anyone in a potentially abusive relationship, or just love thrillers, see this
play. Susan's deft unfolding of a human frog in a slowly heating pot of water
is hair-raising, and the audience responses show me that I'm not alone in my
strong response to this story and her artful portrayal of it. And it could
literally save lives or years of someone's life."
Laura Warfield: "Life Stories"
"Life Stories: songs along the way," is written & performed by Laura Warfield.
Native New Yorker Laura's life journey is reflected in her songwriting. Her
topics are wide-ranging, from what passes for the economy to women's issues to
the possibilities of peace in the world. Victory Review Music says "Warfield
writes from the heart with a good bit of magical humor." Songs about "lonely
hearts in the city" ("Lenny and Lucy") and the "Unemployment Line" prove a
streetwise background. Through well-placed musical beat and well timed lines of
tongue-in-cheek, Warfield keeps you up and listening." Mary Travers said "there's
poetry in those lyrics," and Sing Out magazine calls her music "catchy and
There are too many messages on the airwaves and in the ether that sneer that we
are not good enough, we should feel shame and we can't win today's social and
spiritual challenges. But once you attend a Spook Handy concert you'll know why
his songs have been covered by dozens of positive, heart-lifting artists and why
he's appeared on stage with the likes of Pete Seeger, Peter Yarrow and Donovan.
The passion, purpose and spirit of American folk music ring loud and clear
through a rich blend of Americana, folk, bluegrass, blues and original material.
Mike Agranoff is one of those folk performers who steadfastly defy categorization.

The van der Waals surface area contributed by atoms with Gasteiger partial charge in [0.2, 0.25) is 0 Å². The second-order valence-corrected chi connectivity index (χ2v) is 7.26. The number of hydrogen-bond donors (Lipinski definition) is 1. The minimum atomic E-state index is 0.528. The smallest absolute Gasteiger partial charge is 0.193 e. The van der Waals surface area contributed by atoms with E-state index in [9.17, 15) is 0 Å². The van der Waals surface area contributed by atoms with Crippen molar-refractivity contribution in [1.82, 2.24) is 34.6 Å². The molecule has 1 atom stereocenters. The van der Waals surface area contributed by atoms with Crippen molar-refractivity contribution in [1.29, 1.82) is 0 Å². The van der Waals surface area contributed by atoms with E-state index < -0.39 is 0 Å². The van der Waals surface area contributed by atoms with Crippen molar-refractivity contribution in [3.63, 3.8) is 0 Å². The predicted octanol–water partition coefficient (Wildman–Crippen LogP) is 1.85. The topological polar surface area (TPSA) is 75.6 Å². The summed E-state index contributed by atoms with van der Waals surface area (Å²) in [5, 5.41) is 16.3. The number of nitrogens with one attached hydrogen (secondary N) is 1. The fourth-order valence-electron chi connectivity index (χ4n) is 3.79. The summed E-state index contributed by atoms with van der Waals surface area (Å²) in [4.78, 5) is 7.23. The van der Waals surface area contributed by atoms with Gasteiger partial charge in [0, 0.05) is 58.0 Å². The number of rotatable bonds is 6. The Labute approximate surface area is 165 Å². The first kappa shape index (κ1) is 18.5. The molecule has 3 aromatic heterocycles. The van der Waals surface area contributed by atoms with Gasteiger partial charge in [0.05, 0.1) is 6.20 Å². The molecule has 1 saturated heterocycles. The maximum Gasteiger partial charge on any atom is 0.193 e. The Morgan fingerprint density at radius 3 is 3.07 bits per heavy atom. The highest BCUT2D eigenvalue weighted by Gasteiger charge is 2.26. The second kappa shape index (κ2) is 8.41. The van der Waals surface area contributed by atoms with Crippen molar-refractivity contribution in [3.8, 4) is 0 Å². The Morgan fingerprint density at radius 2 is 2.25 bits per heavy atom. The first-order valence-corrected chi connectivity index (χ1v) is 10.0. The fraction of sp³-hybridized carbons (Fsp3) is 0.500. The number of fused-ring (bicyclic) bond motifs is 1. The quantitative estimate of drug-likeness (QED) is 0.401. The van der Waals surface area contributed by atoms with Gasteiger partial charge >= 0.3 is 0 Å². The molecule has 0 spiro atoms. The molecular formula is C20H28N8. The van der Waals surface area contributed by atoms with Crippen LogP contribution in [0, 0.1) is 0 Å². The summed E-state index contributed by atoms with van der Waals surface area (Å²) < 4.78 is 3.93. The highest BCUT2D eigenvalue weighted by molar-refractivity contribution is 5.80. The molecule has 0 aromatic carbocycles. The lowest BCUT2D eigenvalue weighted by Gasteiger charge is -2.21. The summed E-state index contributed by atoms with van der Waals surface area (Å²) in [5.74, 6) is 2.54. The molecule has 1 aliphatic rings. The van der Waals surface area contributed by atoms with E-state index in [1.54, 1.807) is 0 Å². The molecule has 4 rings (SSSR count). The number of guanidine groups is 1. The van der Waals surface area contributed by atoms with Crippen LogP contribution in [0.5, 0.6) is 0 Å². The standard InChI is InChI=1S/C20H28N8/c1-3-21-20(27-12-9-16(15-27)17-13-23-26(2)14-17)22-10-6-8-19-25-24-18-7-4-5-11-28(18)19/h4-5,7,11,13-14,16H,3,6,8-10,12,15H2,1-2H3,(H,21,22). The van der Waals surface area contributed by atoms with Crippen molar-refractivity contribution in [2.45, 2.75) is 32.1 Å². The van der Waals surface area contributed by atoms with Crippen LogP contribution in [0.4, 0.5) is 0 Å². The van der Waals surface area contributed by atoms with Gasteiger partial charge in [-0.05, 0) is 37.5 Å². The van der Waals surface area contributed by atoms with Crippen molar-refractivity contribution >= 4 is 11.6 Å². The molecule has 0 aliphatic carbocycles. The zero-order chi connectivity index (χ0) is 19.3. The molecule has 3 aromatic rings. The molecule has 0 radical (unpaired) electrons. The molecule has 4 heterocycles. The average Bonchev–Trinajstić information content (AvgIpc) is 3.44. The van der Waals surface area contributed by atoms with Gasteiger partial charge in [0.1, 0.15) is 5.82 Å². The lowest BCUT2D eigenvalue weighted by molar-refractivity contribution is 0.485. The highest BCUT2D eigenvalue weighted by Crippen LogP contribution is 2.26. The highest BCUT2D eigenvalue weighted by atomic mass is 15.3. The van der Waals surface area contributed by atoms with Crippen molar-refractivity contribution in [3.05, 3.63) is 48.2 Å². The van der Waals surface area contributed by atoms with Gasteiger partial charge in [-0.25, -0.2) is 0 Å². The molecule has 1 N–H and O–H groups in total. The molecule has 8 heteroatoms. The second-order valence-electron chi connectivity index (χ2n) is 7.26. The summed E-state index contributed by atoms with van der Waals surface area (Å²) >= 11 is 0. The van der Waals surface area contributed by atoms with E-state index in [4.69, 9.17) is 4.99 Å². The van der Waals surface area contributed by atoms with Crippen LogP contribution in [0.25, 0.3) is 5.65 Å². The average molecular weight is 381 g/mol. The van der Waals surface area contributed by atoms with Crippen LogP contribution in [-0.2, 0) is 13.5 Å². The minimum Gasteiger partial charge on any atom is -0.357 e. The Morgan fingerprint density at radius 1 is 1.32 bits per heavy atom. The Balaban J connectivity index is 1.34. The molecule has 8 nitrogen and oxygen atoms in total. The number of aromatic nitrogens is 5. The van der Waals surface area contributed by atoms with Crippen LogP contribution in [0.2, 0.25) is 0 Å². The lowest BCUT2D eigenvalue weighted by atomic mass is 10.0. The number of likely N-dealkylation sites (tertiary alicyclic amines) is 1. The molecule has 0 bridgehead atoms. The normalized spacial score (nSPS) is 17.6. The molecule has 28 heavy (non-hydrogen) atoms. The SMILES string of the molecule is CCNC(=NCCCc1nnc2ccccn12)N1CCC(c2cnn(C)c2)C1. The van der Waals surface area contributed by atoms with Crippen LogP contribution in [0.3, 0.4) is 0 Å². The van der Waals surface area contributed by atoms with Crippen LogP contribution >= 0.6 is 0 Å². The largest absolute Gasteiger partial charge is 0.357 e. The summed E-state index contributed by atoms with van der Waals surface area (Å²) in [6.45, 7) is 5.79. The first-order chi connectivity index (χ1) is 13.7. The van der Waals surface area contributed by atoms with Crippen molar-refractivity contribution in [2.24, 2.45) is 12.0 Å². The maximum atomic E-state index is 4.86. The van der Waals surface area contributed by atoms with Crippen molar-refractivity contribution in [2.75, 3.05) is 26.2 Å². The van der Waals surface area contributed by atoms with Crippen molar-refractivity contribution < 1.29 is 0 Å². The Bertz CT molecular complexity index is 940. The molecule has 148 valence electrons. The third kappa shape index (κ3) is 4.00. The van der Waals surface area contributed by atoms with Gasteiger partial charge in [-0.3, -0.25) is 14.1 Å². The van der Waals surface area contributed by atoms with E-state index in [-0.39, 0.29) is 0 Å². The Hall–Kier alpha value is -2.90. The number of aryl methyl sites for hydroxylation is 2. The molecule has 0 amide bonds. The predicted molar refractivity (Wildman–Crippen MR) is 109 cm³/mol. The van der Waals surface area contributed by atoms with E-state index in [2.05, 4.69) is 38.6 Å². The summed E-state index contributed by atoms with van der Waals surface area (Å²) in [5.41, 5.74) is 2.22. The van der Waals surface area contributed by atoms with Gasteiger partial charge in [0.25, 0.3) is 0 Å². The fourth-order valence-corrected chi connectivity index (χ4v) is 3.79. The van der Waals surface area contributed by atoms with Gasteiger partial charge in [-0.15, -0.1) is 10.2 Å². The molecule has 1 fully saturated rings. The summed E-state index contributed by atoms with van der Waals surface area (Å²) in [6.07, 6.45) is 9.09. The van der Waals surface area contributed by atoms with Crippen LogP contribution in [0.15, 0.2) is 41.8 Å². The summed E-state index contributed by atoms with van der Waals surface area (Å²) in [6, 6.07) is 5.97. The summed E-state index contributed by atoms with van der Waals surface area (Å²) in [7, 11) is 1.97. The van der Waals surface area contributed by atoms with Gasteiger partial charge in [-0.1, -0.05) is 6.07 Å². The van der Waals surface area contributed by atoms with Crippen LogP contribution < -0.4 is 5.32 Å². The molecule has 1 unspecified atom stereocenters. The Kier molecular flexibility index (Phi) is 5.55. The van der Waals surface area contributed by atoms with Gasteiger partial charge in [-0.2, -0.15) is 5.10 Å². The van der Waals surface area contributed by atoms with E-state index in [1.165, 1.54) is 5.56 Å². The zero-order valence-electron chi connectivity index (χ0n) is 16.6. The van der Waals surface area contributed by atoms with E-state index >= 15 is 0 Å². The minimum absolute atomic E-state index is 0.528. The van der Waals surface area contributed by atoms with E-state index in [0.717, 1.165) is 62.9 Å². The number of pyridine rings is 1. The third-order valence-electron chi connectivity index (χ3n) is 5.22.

He draws his material from traditional ballads and fiddle tunes, Tin Pan Alley,
contemporaries in the folk world, and his own witty pen. He delivers it with a
skilled hand on guitar, piano, and concertina, an almost telepathic transmittal
of the essence of the song, and an occasionally sly twinkle in the eye in
anticipation of some of the most horrible parodies ever perpetrated on an
No one else plays guitar and racked harmonica like Peter Pasco, and no one else
writes songs like his. The melodies are unique and the lyrics subtly crafted,
with novel metaphors and internal rhymes that delight the ear. His subject
matter is moving and thought-provoking, reflecting an interesting life that
started in Tallahassee, Florida, and has included folk groups and rock bands, an
M.A. in English, and stints as a plant care specialist and a music therapist.
Coming Up in April & May:
Jolie Rickman Celebration
Celebrate International Women's Day with an evening of creativity, love and compassion in
the spirit of Jolie's songs, which inspire the same. With special guests Pamela Means,
Colleen Kattau and Some Guys (Dave Pandori, Mike Brandt, Jamie Yaman, Yuri Gohan), Barry
Kornhauser, Craig Rouskey, Nervous But Excited. Singer-songwriter and activist Jolie
Christine Rickman (1970-2005) was a critically-acclaimed musician and cultural activist
with a nationwide community of support. A dedicated student of feminism, nonviolence and
direct action, Jolie was in part inspired to music after studying with Coretta Scott King
at The King Center in Atlanta, GA. Years later Jolie left a doctoral program in Social